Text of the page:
Evaluation of commercially available small RNASeq library preparation kits using low input RNA

Ashish Yeri, Amanda Courtright, Kirsty Danielson, Elizabeth Hutchins, Eric Alsop, Elizabeth Carlson, Michael Hsieh, Olivia Ziegler, Avash Das, Ravi V. Shah, Joel Rozowsky, Saumya Das, Kendall Van Keuren-Jensen

Research output: Contribution to journalArticlepeer-review

46 Scopus citations

Abstract

Background: Evolving interest in comprehensively profiling the full range of small RNAs present in small tissue biopsies and in circulating biofluids, and how the profile differs with disease, has launched small RNA sequencing (RNASeq) into more frequent use. However, known biases associated with small RNASeq, compounded by low RNA inputs, have been both a significant concern and a hurdle to widespread adoption. As RNASeq is becoming a viable choice for the discovery of small RNAs in low input samples and more labs are employing it, there should be benchmark datasets to test and evaluate the performance of new sequencing protocols and operators. In a recent publication from the National Institute of Standards and Technology, Pine et al., 2018, the investigators used a commercially available set of three tissues and tested performance across labs and platforms. Results: In this paper, we further tested the performance of low RNA input in three commonly used and commercially available RNASeq library preparation kits; NEB Next, NEXTFlex, and TruSeq small RNA library preparation. We evaluated the performance of the kits at two different sites, using three different tissues (brain, liver, and placenta) with high (1 μg) and low RNA (10 ng) input from tissue samples, or 5.0, 3.0, 2.0, 1.0, 0.5, and 0.2 ml starting volumes of plasma. As there has been a lack of robust validation platforms for differentially expressed miRNAs, we also compared low input RNASeq data with their expression profiles on three different platforms (Abcam Fireplex, HTG EdgeSeq, and Qiagen miRNome). Conclusions: The concordance of RNASeq results on these three platforms was dependent on the RNA expression level; the higher the expression, the better the reproducibility. The results provide an extensive analysis of small RNASeq kit performance using low RNA input, and replication of these data on three downstream technologies.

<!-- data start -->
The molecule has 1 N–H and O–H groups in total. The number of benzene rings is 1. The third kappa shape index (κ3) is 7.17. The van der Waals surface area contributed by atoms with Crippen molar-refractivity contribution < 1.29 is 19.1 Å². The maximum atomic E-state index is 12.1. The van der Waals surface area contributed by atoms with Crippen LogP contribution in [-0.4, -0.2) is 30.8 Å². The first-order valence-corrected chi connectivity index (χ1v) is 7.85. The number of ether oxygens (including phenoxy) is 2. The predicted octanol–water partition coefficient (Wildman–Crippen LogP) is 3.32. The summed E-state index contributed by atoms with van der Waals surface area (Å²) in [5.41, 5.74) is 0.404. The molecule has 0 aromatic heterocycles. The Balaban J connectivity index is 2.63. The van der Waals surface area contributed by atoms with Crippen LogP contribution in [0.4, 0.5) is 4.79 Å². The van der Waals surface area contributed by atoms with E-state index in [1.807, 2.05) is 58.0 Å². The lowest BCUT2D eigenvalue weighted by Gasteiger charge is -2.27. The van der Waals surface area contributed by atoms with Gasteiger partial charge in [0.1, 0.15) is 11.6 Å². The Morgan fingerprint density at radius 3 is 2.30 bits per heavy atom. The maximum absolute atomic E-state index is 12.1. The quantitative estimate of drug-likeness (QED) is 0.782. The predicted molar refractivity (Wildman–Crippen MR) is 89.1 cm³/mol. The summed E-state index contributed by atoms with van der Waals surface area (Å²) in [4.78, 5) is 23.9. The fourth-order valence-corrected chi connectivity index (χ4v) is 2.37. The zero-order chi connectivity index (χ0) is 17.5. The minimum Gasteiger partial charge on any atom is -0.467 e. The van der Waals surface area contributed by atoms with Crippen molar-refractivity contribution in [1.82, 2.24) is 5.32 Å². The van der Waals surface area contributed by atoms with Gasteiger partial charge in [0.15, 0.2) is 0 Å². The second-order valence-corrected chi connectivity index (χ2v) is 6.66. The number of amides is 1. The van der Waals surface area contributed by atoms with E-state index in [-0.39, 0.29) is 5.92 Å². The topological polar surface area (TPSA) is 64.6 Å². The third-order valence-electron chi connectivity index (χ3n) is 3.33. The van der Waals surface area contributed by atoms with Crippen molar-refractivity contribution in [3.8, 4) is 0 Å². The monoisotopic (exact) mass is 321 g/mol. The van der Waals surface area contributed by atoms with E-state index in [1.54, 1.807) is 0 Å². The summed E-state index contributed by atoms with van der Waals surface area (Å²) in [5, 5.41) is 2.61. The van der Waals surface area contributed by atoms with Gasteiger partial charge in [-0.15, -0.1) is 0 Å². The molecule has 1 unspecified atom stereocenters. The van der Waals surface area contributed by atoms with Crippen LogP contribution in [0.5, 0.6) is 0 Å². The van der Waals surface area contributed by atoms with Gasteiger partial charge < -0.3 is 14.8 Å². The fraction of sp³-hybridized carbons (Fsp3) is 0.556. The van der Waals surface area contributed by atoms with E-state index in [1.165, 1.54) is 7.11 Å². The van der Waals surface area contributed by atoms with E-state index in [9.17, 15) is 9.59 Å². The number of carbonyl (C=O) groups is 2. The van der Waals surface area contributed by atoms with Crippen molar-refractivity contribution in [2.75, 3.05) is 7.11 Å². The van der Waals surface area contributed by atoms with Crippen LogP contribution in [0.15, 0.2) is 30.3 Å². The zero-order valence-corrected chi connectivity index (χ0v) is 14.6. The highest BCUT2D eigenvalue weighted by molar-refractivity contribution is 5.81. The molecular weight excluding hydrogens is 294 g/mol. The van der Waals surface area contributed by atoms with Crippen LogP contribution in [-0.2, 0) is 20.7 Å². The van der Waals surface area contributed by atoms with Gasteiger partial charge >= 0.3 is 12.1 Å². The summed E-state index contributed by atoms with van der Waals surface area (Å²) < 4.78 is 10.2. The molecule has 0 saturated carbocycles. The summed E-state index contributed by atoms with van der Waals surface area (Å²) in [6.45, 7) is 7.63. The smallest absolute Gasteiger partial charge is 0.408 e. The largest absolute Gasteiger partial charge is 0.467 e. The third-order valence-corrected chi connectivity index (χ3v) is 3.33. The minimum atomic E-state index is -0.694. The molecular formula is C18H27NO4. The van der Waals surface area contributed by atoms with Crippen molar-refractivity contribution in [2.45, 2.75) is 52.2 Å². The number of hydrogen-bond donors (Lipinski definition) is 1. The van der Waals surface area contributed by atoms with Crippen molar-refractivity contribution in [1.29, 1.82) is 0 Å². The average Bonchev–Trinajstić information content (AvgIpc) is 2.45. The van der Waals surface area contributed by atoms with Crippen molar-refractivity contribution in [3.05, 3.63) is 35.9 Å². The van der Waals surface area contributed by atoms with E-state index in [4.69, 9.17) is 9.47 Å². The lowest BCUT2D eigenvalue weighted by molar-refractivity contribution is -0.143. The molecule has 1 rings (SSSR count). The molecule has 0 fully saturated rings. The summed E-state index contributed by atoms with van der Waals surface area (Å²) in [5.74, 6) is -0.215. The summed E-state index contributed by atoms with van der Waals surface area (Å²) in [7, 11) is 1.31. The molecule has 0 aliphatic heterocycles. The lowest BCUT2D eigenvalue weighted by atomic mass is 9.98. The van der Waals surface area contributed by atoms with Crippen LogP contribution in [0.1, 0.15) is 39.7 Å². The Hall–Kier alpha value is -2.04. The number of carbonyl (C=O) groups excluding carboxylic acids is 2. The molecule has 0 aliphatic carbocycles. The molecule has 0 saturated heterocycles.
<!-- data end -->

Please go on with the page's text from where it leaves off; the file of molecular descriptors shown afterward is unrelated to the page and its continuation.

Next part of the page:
Original languageEnglish
Article number331
JournalBMC Genomics
Volume19
Issue number1
DOIs
StatePublished - May 5 2018
Externally publishedYes

Keywords

  • Low RNA input
  • MiRNA validation
  • NGS
  • QPCR
  • Small RNASeq
  • Small RNASeq

Fingerprint

Dive into the research topics of 'Evaluation of commercially available small RNASeq library preparation kits using low input RNA'. Together they form a unique fingerprint.

Cite this